Orhan Pamuk on Updike suggests that more foreigners should be invited to pronounce on talent in the Anglophone world
The most hopeless navigational advice usually comes from locals – people who have travelled a route too often to know what it looks like – and foreigners can be far more perceptive evaluators of fiction than insiders.
Turkey’s Orhan Pamuk is not any old foreign critic. He won the 2006 Nobel literature prize. Someone at The New York Times was brave enough – in a country not overly interested in the opinions of aliens – to invite him to review the first biography of John Updike, the work of Adam Begley. Twenty years ago, we bet a dinner guest that Updike’s Rabbit trilogy, and those novels alone, would earn him his place in posterity. He argued the merits of the scurrilous Henry Bech, another of the novelist’s creations and closer to his own segment of middle-class existence – also someone with whom we suspect our guest secretly identified. But we nearly always found Bech’s characterisation flat, rather flaccid, and not half as amusing as he found himself.
Pamuk, we were pleased to see, takes much the same view of the Rabbit books as we do, and for virtually the identical reasons. His comparison of the Updike oeuvre with some of its best-known competitors in 20th-century literature is just as rewarding:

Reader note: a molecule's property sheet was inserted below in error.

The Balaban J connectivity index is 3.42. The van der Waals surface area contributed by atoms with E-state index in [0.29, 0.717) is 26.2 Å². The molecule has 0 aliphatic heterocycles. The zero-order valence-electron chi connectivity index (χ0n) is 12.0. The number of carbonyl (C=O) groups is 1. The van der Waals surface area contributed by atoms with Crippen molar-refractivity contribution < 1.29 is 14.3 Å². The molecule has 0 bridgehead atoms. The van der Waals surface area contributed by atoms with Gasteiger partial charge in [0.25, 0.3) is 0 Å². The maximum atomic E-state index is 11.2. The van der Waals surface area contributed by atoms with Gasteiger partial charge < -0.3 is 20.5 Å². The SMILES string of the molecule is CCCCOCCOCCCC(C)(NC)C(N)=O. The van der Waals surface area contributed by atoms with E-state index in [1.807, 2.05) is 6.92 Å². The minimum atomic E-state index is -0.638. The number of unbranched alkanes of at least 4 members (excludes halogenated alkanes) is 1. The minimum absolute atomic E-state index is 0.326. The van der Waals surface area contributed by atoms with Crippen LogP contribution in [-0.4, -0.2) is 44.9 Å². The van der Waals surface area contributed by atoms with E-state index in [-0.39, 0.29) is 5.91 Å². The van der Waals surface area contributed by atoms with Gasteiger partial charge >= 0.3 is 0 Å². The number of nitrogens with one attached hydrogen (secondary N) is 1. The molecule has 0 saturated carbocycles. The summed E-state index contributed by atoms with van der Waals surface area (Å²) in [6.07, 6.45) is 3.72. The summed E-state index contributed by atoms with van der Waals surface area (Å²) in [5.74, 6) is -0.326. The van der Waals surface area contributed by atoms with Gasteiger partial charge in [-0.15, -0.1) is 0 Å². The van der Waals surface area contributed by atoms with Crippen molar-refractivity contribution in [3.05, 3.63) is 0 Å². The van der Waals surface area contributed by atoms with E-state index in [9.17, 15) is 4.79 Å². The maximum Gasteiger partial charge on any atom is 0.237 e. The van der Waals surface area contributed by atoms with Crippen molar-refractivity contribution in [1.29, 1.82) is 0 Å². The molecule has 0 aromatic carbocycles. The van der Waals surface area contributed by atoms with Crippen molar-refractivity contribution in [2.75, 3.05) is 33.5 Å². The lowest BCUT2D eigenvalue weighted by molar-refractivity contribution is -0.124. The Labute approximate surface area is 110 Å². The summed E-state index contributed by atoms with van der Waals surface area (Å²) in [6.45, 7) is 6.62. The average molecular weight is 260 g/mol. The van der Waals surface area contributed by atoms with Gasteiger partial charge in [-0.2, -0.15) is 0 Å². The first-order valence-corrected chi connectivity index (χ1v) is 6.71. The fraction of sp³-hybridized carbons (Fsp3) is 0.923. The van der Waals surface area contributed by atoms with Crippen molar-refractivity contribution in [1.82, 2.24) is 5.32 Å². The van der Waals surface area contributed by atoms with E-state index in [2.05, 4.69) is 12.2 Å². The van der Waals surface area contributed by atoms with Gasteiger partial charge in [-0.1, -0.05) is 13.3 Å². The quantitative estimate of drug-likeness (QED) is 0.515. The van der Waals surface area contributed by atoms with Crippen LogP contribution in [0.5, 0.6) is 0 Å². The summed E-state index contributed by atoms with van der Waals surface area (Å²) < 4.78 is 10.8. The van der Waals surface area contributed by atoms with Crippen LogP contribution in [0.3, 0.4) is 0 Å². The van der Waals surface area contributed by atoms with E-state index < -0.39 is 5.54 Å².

[T]his talent and a reverence for the ordinary problems of ordinary people were obvious in the first Updike novel I ever read, “Rabbit, Run” (1960), published in Turkish translation in 1971. This was a completely different, less dramatic but more believable and more intensely felt America than the one inhabited by Steinbeck’s California fruit pickers or Hemingway’s war-loving and assertive heroes, far from Faulkner’s gothic atmospheres crumbling under the weight of the past and of problems of race. The dirty words and sexually explicit passages that were a problem for Knopf (and for the editor of the British edition) were less pronounced in the Turkish translation, but even from that distance, the reader could perceive that the latest news from America was all about the fragility and the fury of the individual, about sexual freedom, guilt and small-town life. If I consider “Rabbit, Run” and the three books that followed it in the Rabbit tetralogy — “Rabbit Redux” (1971), “Rabbit Is Rich” (1981) and “Rabbit at Rest” (1990) — to be Updike’s biggest and most lasting achievements, this is due in no small part to the news-like quality of these novels. The adventures of Harry Angstrom are a very enjoyable chronicle in decennial installments of the lifestyles, emotions, politics and daily lives of America’s endlessly growing middle classes. Unlike historical novels that look back in time to events they describe, the Rabbit novels were about life as it unfolds; Rabbit’s adventures functioned as a social history of sorts, each installment a summary and a representation of the previous 10 years — as Updike himself wrote in his introduction to the Everyman’s Library edition of the series, “a kind of running report on the state of my hero and his nation.” The fact that Rabbit is a demonic, ethically troubled but also entirely ordinary character, together with Updike’s signature richness of style and his use of the present tense (one of the peculiarities of the Rabbit series), all serve to steer these novels away from didacticism and banality, dangers that can plague chronicles and social novels. In the same introduction, Updike identifies these literary dangers in the United States: “The slot between the fantastic and the drab seems too narrow. . . . The puritanism and practicality of the early settlers imposed a certain enigmatic dullness, it may be, upon the nation’s affective life and social texture.” Updike thought previous generations of writers had avoided this dullness by chasing rootless and eccentric characters, thus writing masterpieces like “Moby-Dick.” Begley’s biography, though, shows that Updike’s writing and ultimately his entire life were shaped by his attachment to the ordinariness of his suburban middle-class life, and his desire to reach beyond its boundaries. In a way, what Melville did for whales, Updike did for upper-middle-class life in suburban America …